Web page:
As you read this, the last undecided applicants to the college class of 2014 are making up their minds about which schools to attend next year. Their parents are swallowing hard and wondering how to pay for it. Judging from previous years, some 16 million families will ask for financial aid, and the vast majority will borrow at least some of the money. But 2010 will be different in at least one way. Starting July 1, for the first time in more than 50 years, none of those college-bound families will get their loans from banks.
That may not sound earth-shattering, but in that change resides a rare triumph of fiscal sanity. According to the Congressional Budget Office, eliminating banks as middle men for federally guaranteed college loans will save $68 billion over the next 11 years, with little or no reduction in services. True, $68 billion is a mere snowflake on top of a $1.3 trillion deficit iceberg (and much of the savings is going to new loans), but we’ll take what we can get.
You might have missed the student loan overhaul, since it arrived literally as a footnote to health care reform last month. Democrats attached college funding changes to the health care reconciliation bill, and, as a result, any debate about student loans was drowned out by the health care drama. That doesn’t mean everyone agreed. The Consumer Banking Association bitterly protested the end of subsidies, and Sallie Mae, the former government sponsored entity that is now the field’s largest lender, spent an estimated $3 million lobbying against it. Republican Senator Lamar Alexander of Tennessee, a former federal secretary of education, called the new law “…a Washington takeover of student loans” and “just one more example of a long line of Washington takeovers of banks, insurance companies, car companies, [and] health care.”
That’s one way of looking at it. But the history of the program and its effect on the budget suggests that the more reasonable reaction might be, “How can we get more like this?”
The Federal Family Education Loan Program (FFELP) was launched in 1965 to distribute federally guaranteed loans through banks. Legislators reasoned that bankers would do a better job originating loans than the Department of Education, but the program also got a push from an astonishing blind spot of federal budget accounting: on Uncle Sam’s books, a loan counted as an expense, with no provision for future repayments or interest. The government had every incentive to get the loan off its own books, but since no lender would risk its own capital on a student with no job and no collateral, the government had to guarantee the loan.
It was a recipe for pork. “The banks saw this amazing opportunity to take all the profits while the federal government took all the risk,” says Barnak Nassirian, associate executive director of external relations at American Association of Collegiate Registrars and Admissions Officers. Not only would the government pay the bank a fee for originating the loan and repay the bank if the student defaulted; the feds would also shield the bank from interest rate fluctuations, paying an extra “special allowance” if rates rose, but allowing it to pocket the profits if rates fell. Under such sweetheart terms, lenders had every incentive to lend as much as possible—and no incentive to make sure that a loan applicant had a prayer of repaying.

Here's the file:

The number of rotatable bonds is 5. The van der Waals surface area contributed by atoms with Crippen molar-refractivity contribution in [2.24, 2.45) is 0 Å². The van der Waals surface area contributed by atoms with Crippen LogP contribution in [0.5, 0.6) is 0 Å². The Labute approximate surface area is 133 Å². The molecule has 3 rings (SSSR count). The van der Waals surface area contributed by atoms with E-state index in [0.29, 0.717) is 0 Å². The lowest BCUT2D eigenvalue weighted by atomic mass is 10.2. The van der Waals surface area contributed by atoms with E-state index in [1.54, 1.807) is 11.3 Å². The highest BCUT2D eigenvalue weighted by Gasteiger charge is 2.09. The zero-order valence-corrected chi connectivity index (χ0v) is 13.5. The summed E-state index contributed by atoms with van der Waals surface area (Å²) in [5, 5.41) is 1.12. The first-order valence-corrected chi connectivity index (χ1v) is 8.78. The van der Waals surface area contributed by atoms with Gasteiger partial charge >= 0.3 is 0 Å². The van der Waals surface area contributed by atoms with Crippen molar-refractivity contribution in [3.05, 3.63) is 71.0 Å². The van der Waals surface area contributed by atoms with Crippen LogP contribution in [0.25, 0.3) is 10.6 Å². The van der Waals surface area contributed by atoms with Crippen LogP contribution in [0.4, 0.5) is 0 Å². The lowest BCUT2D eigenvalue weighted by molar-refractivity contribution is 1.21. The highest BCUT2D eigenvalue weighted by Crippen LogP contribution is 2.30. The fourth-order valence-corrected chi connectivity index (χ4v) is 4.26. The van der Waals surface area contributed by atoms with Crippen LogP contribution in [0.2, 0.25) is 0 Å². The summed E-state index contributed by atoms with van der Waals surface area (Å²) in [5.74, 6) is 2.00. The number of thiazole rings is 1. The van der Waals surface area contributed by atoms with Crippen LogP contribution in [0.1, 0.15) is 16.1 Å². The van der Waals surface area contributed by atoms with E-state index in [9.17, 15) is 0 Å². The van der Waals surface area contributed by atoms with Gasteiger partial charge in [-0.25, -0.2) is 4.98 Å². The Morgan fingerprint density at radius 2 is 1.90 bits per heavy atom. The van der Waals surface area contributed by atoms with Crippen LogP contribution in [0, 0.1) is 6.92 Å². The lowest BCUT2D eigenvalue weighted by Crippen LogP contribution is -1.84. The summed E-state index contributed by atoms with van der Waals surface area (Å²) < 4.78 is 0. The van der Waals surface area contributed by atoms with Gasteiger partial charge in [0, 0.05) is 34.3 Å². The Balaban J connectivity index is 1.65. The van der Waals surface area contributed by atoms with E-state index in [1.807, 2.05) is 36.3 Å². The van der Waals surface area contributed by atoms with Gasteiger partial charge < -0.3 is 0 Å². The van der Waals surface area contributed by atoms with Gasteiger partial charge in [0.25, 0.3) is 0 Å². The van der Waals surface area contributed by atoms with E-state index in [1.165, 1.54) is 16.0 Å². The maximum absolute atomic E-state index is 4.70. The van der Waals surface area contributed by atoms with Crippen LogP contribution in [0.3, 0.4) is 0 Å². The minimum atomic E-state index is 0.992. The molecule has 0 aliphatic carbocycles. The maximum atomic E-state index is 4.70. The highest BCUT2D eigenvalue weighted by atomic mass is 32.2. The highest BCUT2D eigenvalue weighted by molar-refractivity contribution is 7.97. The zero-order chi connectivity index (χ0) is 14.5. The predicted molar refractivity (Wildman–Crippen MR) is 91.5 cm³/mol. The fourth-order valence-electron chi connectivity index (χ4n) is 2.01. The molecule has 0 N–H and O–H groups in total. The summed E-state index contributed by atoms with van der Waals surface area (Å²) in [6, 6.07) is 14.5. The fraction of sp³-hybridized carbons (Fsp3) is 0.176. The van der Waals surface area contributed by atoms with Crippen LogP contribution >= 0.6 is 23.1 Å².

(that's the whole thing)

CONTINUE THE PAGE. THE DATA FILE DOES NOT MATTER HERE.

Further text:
By 1990, the system was a wreck—unless you were a bank. Some 22 percent of loans were defaulting and the government’s costs were skyrocketing, while student loans were more profitable for lenders than credit cards. The rates for fees and subsidies were set by a political process,” explains Terry Hartle, head of the division of Government and Public Affairs at the American Council on Education. “And when you have prices set by politics, not the market, you often get prices that are too high.” Excess profits begat corruption. Scandal roiled through state affiliated-secondary loan markets (which bought student loans from banks and Sallie Mae), through guarantee agents, (which provided insurance on top of the federal guarantee), and through lenders themselves, which lavished perks on college financial aid officers in return for steering students their way. “It costs 10 times as much to lend through banks as through direct loans,” says Nassirian. “That has nothing to do with greater efficiencies and everything to do with bankers’ profits.”
Now students will get all their loans directly from the Treasury, by way of their college’s financial aid office. The change will likely be invisible to families and will be simpler for schools, which will have to deal with just one lender. True, students will have fewer choices, but since the terms of all government-backed loans are standard whether you borrow from a bank or directly, choice was never really the issue.
The real issue may be the one raised in last Sunday’s New York Times by George Mason University economist Tyler Cowen, who contrasted Americans’ seeming inability to cut government spending with the success of countries from Canada to Sweden. One attribute of those countries, Cowen writes, is trust in government, not exactly a strong feature in the U.S. political mindscape. Still, if U.S. legislators are ever to get their arms around our impending fiscal crises, they must eliminate wasteful programs, even if that means standing up to lobbyists and to claims that ending subsidies is somehow a blow against freedom. The end of subsidized student bank loans is about as clear an example as you can find that government sometimes gets that tough job right. Let’s hope voters are paying attention.
Reporter: Temma Ehrenfeld
Eric Schurenberg is Editor in Chief of BNET, the CBS Business Network